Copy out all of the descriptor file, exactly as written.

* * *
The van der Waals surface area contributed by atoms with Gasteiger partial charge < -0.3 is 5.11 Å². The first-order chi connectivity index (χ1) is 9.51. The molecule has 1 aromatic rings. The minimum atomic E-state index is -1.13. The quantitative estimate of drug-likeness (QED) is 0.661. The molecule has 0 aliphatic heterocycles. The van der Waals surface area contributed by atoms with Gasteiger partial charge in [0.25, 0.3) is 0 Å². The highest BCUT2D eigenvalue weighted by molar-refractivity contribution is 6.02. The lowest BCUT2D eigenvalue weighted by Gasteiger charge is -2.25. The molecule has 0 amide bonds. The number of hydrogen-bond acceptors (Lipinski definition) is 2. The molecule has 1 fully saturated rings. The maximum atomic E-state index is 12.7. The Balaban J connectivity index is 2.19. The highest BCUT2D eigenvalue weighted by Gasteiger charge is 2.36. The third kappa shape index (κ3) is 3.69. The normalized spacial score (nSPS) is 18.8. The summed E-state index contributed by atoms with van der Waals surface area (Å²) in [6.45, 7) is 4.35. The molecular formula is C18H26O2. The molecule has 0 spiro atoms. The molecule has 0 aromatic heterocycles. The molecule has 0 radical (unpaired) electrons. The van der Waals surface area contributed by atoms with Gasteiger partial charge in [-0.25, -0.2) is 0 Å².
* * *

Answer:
The van der Waals surface area contributed by atoms with Gasteiger partial charge < -0.3 is 5.11 Å². The first-order chi connectivity index (χ1) is 9.51. The molecule has 1 aromatic rings. The minimum atomic E-state index is -1.13. The quantitative estimate of drug-likeness (QED) is 0.661. The molecule has 0 aliphatic heterocycles. The van der Waals surface area contributed by atoms with Gasteiger partial charge in [0.25, 0.3) is 0 Å². The highest BCUT2D eigenvalue weighted by molar-refractivity contribution is 6.02. The lowest BCUT2D eigenvalue weighted by Gasteiger charge is -2.25. The molecule has 0 amide bonds. The number of hydrogen-bond acceptors (Lipinski definition) is 2. The molecule has 1 fully saturated rings. The maximum atomic E-state index is 12.7. The Balaban J connectivity index is 2.19. The highest BCUT2D eigenvalue weighted by Gasteiger charge is 2.36. The third kappa shape index (κ3) is 3.69. The normalized spacial score (nSPS) is 18.8. The summed E-state index contributed by atoms with van der Waals surface area (Å²) in [6.45, 7) is 4.35. The molecular formula is C18H26O2. The molecule has 0 spiro atoms. The molecule has 0 aromatic heterocycles. The molecule has 0 radical (unpaired) electrons. The van der Waals surface area contributed by atoms with Gasteiger partial charge in [-0.25, -0.2) is 0 Å².